dc.description.abstract<table><tr><td colspan="2" class="item-title">Improving Decision-Making about Hormone Therapy among Women with Mobility Impairments</td></tr><tr class="item-sponsor"><td class="label">Conference Sponsor:</td><td class="value">Sigma Theta Tau International</td></tr><tr class="item-year"><td class="label">Conference Year:</td><td class="value">2005</td></tr><tr class="item-author"><td class="label">Author:</td><td class="value">Becker, Heather, PhD</td></tr><tr class="item-institute"><td class="label">P.I. Institution Name:</td><td class="value">The University of Texas</td></tr><tr class="item-author-title"><td class="label">Title:</td><td class="value">Research Scientist</td></tr><tr class="item-email"><td class="label">Email:</td><td class="value">heatherbecker@mail.utexas.edu</td></tr><tr class="item-co-authors"><td class="label">Co-Authors:</td><td class="value">Alexa Stuifbergen, RN, PhD, FAAN; Sharon Dormire, RN, CNS, PhD</td></tr><tr><td colspan="2" class="item-abstract">Many menopausal women face uncertainty about the decision to take hormone therapy in the face of the 2002 discontinuation of the Women's Health Initiative. For women with mobility impairments, the choice can be especially complicated because their inactivity may put them at increased risk for thrombosis and osteoporosis. Using the Ottawa Decision Support Framework, this study compared the effects of two types of educational materials for menopausal women with mobility impairments. The nationwide sample consisted of midlife women (average age of 53 years) with disabling conditions such as post-polio, spinal cord injury, and multiple sclerosis. The majority were college graduates, but only 36% were working and 41% indicated they were not working because of their disability. Fifty-nine percent use mechanical assistance most or all the time. At pretest, 60% indicated that they had received too little &ucirc; or no &ucirc; information about the possible risks and benefits of hormone therapy. Women were randomly assigned to two groups: one received the North American Menopause Society's Menopause Guidebook and the other received a decision support booklet tailored to the concerns of women with mobility impairments. While both groups rated the materials easy to read, the group who received the materials tailored to women with disabilities rated it somewhat more relevant to the concerns of women with physical impairments (t=1.83, p&lt;.07). There was no difference between groups; both groups significantly increased their HT knowledge (F=234.26, df=1/175, p&lt;.001, partial eta squared=.57) and decreased their decisional conflict (F= 97.65, df=1/168, p&lt;.001, partial eta squared=.37) after receiving the materials. The percentage of respondents who were uncertain about the decision to take hormone therapy also decreased significantly (F=20.18, df=1/175, p&lt;.001, partial eta squared=.10). These findings suggest that written educational materials can enhance informed decision-making among women with mobility impairments.</td></tr></table>en_GB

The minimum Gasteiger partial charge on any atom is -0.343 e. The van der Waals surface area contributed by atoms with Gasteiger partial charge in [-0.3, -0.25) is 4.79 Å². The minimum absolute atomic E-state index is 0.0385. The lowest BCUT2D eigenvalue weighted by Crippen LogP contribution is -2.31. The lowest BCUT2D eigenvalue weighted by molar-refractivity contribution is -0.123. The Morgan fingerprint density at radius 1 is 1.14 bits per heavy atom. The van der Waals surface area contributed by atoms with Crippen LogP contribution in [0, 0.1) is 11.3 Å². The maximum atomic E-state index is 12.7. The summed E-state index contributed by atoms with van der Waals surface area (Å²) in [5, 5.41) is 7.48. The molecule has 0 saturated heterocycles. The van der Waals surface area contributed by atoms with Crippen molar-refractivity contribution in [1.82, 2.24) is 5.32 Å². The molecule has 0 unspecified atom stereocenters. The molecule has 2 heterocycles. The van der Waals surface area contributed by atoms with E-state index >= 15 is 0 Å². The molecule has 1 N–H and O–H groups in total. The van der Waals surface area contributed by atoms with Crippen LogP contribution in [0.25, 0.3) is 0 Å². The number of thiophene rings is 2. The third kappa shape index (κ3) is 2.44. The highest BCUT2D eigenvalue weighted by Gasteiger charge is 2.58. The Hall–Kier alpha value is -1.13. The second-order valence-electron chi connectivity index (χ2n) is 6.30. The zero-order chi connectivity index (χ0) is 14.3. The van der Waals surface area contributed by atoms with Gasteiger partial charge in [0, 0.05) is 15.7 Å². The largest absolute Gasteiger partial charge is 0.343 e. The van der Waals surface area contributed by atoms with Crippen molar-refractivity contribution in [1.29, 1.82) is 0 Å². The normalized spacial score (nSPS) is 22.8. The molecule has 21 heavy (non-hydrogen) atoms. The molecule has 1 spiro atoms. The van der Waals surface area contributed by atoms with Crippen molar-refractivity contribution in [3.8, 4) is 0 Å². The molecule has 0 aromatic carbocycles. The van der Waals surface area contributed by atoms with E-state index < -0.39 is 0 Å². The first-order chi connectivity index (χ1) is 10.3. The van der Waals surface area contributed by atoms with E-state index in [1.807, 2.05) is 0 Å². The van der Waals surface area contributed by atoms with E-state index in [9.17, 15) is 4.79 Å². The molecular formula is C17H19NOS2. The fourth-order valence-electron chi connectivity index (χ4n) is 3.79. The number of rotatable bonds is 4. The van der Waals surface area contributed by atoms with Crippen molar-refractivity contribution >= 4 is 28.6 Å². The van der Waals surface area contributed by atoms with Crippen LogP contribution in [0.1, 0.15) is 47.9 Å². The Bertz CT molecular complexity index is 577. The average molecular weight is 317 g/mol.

dc.date.available2011-10-26T12:22:15Z-
dc.date.issued2011-10-17en_GB
dc.date.accessioned2011-10-26T12:22:15Z-
dc.description.sponsorshipSigma Theta Tau Internationalen_GB